ARCOE

Automated Reasoning about Context and Ontology Evolution


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THIS PAGE CONTAINS ARCHIVAL INFORMATION ABOUT THE SPECIAL ISSUE OF THE
JOURNAL OF WEB SEMANTICS ON REASONING WITH CONTEXT IN THE SEMANTIC WEB
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Special Issue of the Journal of Web Semantics on

Reasoning with context in the Semantic Web

Online on Science Direct

Mechanisms for reasoning with context have become increasingly important factors in the Semantic Web. There is a growing need for general and robust reasoning techniques that make it possible to integrate heterogeneous knowledge or to use homogeneous knowledge across different domains.

Research on this topic has so far, and not surprisingly, concentrated on formal ontologies, i.e., on the logical structures that encode the semantics of a software's domain of application. Work on the Semantic Web as well as on information integration, distributed knowledge management, multi-agent and distributed reasoning has focussed on the relationship between an ontology and its context. This has aimed at clarifying how to relate knowledge that is distributed over many resources. Recent Semantic Web specific developments suggest that aspects of this relation can be captured by means of named graphs (to express meta-information), the use of provenance (to track the context where data/axioms came from) and querying (to facilitate reasoning).
Other neighbouring research areas, though, have also investigated topics that shed light on how to reason with context in the Semantic Web. Ontology Engineering and Maintenance, for instance, has tackled the problems faced by ontology engineers when developing and maintaining an ontology. The yielded automation of the process of ontology development and of its phases (e.g. knowledge elicitation, revision cycles, alignment with pre-existing ontologies etc.) has improved efficiency, reduced the introduction of unintended meanings into ontologies and in general made explicit the relationship between an ontology and its development context. Finally, research on Problem Solving and Agent Communication has explored how an agent's ontology needs to change at run-time because of interactions with its context, for instance with other agents whose ontologies are not known or with new non-classifiable world situations. This type of research has delivered a deeper understanding of the evolution of an ontology and is often based on non-monotonic reasoning, belief revision or changes of signature, i.e., of the grammar of the ontology's language, with a minimal disruption to the original theory.

Topics of interest

This special issue aims at bringing together work on reasoning with context in the Semantic Web from the integration, development and evolutionary perspectives described above. Submitted articles, which may describe either theoretical results or applications, must clearly pertain to the Semantic Web and/or to semantic technologies. They should present either Semantic Web specific approaches to reasoning with context, or approaches that have characteristics that are interesting for the Semantic Web (e.g., scalability, bounded reasoning), or approaches that are of value to a larger community containing a non-trivial Semantic Web sub-community (e.g. revision/update techniques and error pin-pointing).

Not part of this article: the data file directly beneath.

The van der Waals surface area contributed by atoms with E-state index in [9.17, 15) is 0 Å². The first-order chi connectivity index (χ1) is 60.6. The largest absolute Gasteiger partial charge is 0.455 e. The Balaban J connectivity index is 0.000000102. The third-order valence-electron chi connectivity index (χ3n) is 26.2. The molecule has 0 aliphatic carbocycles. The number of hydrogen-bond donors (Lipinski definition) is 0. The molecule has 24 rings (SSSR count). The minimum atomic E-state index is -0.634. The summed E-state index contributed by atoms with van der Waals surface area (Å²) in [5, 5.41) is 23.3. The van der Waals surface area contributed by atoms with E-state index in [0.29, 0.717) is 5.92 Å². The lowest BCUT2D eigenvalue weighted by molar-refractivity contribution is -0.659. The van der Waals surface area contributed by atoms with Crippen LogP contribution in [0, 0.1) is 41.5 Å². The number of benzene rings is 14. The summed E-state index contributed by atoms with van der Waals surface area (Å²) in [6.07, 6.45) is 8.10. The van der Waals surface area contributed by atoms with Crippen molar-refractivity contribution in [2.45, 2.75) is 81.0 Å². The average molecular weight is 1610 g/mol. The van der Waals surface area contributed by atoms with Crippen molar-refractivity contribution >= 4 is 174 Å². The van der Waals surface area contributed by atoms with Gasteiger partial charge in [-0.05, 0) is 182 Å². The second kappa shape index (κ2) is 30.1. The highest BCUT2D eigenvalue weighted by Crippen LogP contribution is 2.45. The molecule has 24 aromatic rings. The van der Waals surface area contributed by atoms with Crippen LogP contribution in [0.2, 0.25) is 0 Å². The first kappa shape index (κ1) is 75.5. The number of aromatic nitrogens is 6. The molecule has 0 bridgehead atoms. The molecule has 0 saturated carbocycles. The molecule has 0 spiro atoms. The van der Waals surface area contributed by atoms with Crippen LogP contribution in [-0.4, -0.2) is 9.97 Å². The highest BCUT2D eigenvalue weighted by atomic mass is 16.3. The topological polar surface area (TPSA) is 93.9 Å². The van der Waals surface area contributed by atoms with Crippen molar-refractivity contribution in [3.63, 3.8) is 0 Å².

Submissions are welcome on topics relevant to reasoning with context in the Semantic Web and that include but are not limited to:

- Named graphs
- Provenance
- Knowledge representation languages for semantic technologies
- Planning and reasoning about action and change in the Semantic Web
- Ontology fault diagnosis and repair
- Pinpointing of logical errors in contexts and ontologies
- Explanation and justifications in DL ontologies
- Ontology and context evolution, debugging, update and merging
- Inconsistency handling in contexts and ontologies
- Uncertainty handling, defeasible reasoning and argumentation in ontologies
- Non-classical belief revision
- Context revision and theory change in DL ontologies
- Ontology and context versioning
- Semantic difference in ontologies and in contexts
- Information and knowledge integration
- The role of context and ontology in distributed reasoning and knowledge management
- Heuristic and approximate reasoning
- Bounded reasoning and bounded rationality in the Semantic Web
- Adaptive systems and reconfiguration
- Ontology-based data access
- Querying
- Multi-Agent systems in the Semantic Web
- Temporal and spatial reasoning
- Normative reasoning in the Semantic Web
- General problem solving for semantic technologies
- Machine learning for the Semantic Web
- Philosophical foundations of reasoning about context and ontology evolution
- Comparison of uses of contexts and ontologies

How to submit

Maximal length of submissions is 25 pages. Authors should upload submissions on Elsevier's Electronic Submission System choosing "Reasoning with context in SW" as article type. See Guide for Authors for instructions.

Important dates

Submission deadline: 15 June 2011
Extended submission deadline: 26 June 2011
First-round reviews: 5 September 2011
Revised papers submitted: 30 September 2011
Final acceptance decisions: 31 October 2011
Tentative publication date: April 2012

Guest editors

Jos Lehmann (University of Edinburgh, United Kingdom)
Ivan Varzinczak (CSIR Meraka Institute, South Africa)
Alan Bundy (University of Edinburgh, United Kingdom)



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last update: March 16th 2012